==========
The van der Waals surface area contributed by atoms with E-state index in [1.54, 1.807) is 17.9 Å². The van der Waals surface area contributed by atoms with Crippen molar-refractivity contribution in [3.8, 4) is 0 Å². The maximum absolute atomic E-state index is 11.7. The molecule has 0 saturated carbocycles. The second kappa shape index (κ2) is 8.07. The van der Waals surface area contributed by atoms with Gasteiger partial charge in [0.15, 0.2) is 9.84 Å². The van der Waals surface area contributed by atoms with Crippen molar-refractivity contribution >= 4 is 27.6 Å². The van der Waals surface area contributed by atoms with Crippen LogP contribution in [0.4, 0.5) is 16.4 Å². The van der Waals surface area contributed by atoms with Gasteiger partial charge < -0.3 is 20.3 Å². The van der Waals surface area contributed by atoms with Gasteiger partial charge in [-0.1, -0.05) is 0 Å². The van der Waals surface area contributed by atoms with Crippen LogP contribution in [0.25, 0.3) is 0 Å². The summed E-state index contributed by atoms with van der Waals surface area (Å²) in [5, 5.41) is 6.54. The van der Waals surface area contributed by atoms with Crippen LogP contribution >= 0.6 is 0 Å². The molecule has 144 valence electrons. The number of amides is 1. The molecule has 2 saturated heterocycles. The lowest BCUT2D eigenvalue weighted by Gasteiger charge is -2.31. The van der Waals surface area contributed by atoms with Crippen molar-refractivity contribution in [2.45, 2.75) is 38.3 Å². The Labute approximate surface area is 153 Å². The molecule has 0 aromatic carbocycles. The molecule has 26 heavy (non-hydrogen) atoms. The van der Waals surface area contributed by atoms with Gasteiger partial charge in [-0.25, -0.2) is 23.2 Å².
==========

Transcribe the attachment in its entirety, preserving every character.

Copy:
The van der Waals surface area contributed by atoms with E-state index in [1.54, 1.807) is 17.9 Å². The van der Waals surface area contributed by atoms with Crippen molar-refractivity contribution in [3.8, 4) is 0 Å². The maximum absolute atomic E-state index is 11.7. The molecule has 0 saturated carbocycles. The second kappa shape index (κ2) is 8.07. The van der Waals surface area contributed by atoms with Gasteiger partial charge in [0.15, 0.2) is 9.84 Å². The van der Waals surface area contributed by atoms with Crippen molar-refractivity contribution >= 4 is 27.6 Å². The van der Waals surface area contributed by atoms with Crippen LogP contribution in [0.4, 0.5) is 16.4 Å². The van der Waals surface area contributed by atoms with Gasteiger partial charge < -0.3 is 20.3 Å². The van der Waals surface area contributed by atoms with Gasteiger partial charge in [-0.1, -0.05) is 0 Å². The van der Waals surface area contributed by atoms with Crippen LogP contribution in [0.25, 0.3) is 0 Å². The summed E-state index contributed by atoms with van der Waals surface area (Å²) in [5, 5.41) is 6.54. The van der Waals surface area contributed by atoms with Crippen LogP contribution >= 0.6 is 0 Å². The molecule has 144 valence electrons. The number of amides is 1. The molecule has 2 saturated heterocycles. The lowest BCUT2D eigenvalue weighted by Gasteiger charge is -2.31. The van der Waals surface area contributed by atoms with Crippen molar-refractivity contribution in [2.45, 2.75) is 38.3 Å². The Labute approximate surface area is 153 Å². The molecule has 0 aromatic carbocycles. The molecule has 26 heavy (non-hydrogen) atoms. The van der Waals surface area contributed by atoms with Gasteiger partial charge in [-0.25, -0.2) is 23.2 Å².